Are low carb diets safe? How safe is the Atkins diet? Are low carb and the Atkins diets dangerous to your health? These are burning questions for dieters all over the world.
I have personally tried low carb diets and the Atkins diet and these diets made me lose weight very quickly. However not only did I lose body fat weight, I also lost muscle weight. I had very obvious muscle and fat loss because I can visually see my reduced muscle mass in the mirror.
This certainly isn’t healthy. Furthermore, the more muscle mass that you lose, the less toned your body shape is. The end result is that you will end up thin and yet looked flabby with loose skin.
The frustrating part will be that after you are off the low carb or Atkins diet, you will very probably gain back all the weight that you have loss and even more. This is because your muscles are active and they continuously burn calories. Since you have less fewer muscle mass now, your bodys metabolism or capacity to burn calories slows down tremendously.
In other words, when you put on weight again, you are putting on body fat instead of muscles if you do not exercise. You will be fatter and less healthy than before you went on the low carb or Atkins diet. To compound matters, because of lesser muscle tissues resulting in lower metabolism and thus lesser calories being burnt, you are going to get fatter.
Since then I have stayed off both low carb and the Atkins diet. Both types of diets are almost similar as they require you to cut down drastically on your consumption of carbohydrates. Atkins diet went a step further by advocating almost no carbohydrate consumption for 2 weeks before adding some carbs to your meals gradually thereafter.
Besides losing muscles, how safe are low carb diets? This is what Dr Lynn Steffen and Dr Jennifer Nettleton from the University of Minnesota’s School of Public Health commentated in a Lancet report, ìLow carbohydrate diets for weight management are far from healthy, given their association with ketosis, constipation or diarrhea, halitosis, headache and general fatigue to name a few.î
The doctors warned that the diet increases protein load on the kidneys and alters the balance of acid in the body. This also results in loss of minerals from the bone stores and affect bone strength. The doctors went on to say that, ìOur most important criterion should be indisputable safety and low carbohydrate diets currently fall short of this benchmark.î
Robert Atkins, the creator of the Atkins diet died in 2003 after he was alleged to have slipped on an icy road and hurt his head fatally. However his medical report stated that he had a history of heart attack, hypertension and congestive heart failure.
Critics of the Atkins diet have always questioned it’s health validity. When Dr Atkins was called before a Senate committee headed by George McGovern, he was forced to admit that pregnant women following his low carb diet would suffer fetal damage to their unborn babies.
Studies since have found that long term, Atkins dieters do not lose weight more quickly, or keep it off more, over a twelve month period as compared to people following other diets. The initial weight loss is mostly fluid, not fat as is often claimed.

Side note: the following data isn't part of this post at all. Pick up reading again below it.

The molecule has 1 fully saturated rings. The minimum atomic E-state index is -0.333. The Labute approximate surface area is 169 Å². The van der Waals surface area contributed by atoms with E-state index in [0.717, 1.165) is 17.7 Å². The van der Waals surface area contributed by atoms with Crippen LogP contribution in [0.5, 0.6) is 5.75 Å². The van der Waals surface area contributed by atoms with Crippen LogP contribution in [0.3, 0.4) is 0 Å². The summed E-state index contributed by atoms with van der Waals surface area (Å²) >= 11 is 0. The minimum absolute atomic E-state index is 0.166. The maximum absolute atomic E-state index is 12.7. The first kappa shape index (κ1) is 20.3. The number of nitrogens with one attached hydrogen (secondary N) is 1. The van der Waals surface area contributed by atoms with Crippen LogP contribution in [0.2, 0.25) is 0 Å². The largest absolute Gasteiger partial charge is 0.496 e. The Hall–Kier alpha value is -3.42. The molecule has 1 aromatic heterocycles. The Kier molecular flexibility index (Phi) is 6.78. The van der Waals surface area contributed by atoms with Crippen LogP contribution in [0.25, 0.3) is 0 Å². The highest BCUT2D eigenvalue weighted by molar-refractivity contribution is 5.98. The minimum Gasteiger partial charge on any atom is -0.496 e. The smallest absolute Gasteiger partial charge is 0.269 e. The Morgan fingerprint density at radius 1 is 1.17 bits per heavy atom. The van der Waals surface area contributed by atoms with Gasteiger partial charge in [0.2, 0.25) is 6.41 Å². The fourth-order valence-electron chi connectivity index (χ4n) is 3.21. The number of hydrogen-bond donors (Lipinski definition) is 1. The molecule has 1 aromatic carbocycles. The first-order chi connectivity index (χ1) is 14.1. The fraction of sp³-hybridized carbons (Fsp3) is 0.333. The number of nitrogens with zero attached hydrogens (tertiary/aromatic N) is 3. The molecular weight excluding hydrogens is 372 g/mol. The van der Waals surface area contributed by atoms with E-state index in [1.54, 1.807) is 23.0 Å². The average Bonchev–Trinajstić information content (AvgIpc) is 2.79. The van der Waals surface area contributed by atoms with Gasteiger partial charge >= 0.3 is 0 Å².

And whilst the high levels of protein and fats, and extremely low level of carbohydrates, appeals to some people’s tastes, for most, it’s unappetizing and doesn’t produce a feeling of well being. As such, it becomes difficult to follow for long periods. Yet it is sold as a ‘way of life’, rather than a diet.
Most seriously, questions raised by Atkins’s death, and the state of his heart health as revealed in the medical report after his death, seemed to give credibility to his critics.
One recent study at Oxford University followed 19 people over a two week period. When they followed a diet high in fat and low in carbs, it was found that the energy stored in their heart was reduced by an average of 16%. In some people, this reduction was as high as 30%. On top of this, whilst they were on this diet, these people’s hearts were unable to relax as easily. These changes reverted back to normal two weeks after they went back to a normal diet.
Jody Goran’s experience was much worse. A 50 year old, he tried the Atkins diet and lost weight. He stayed on it for two years, but in October, 2003 he started having chest pains. He went to the doctor straight away, and they found that one of his main arteries was 99% blocked. He was not far away from having a fatal heart attack, and had to have surgery straight away.
Yet, 6 months before he’d started the Atkins diet, his check up revealed a very healthy heart. He had clean, unblocked arteries, and a 96% chance that he would NOT have a heart attack within the next 5 years. After following the Atkins diet for 2 years, not only was one of his main arteries blocked 99%, but his cholesterol had risen from 146 to 215. Just after the angioplasty, his cholesterol levels fell back to 209. But it wasn’t until he discontinued the diet completely that his cholesterol levels returned to 146.
According to a report in The Weekend Australian Magazine, Atkins even acknowledged that in as many as 30% of dieters, higher levels of the ‘bad’ cholesterol can cause potentially serious heart problems. The same article does state that in others, the ‘bad’ cholesterol levels will lower, but 30% is a significant number. And there are other, healthier ways to lower cholesterol.
Overall, the questions and potentially serious side effects, quite apart from the bad breath and constipation, make this a highly questionable long term approach to weight control.
Do you want to take the risk by going on a low carb diet? I don’t think I will. If I ever want to lose weight again, I will rather go on the proven method of healthy eating and regular exercises instead of jumping on any fad diets!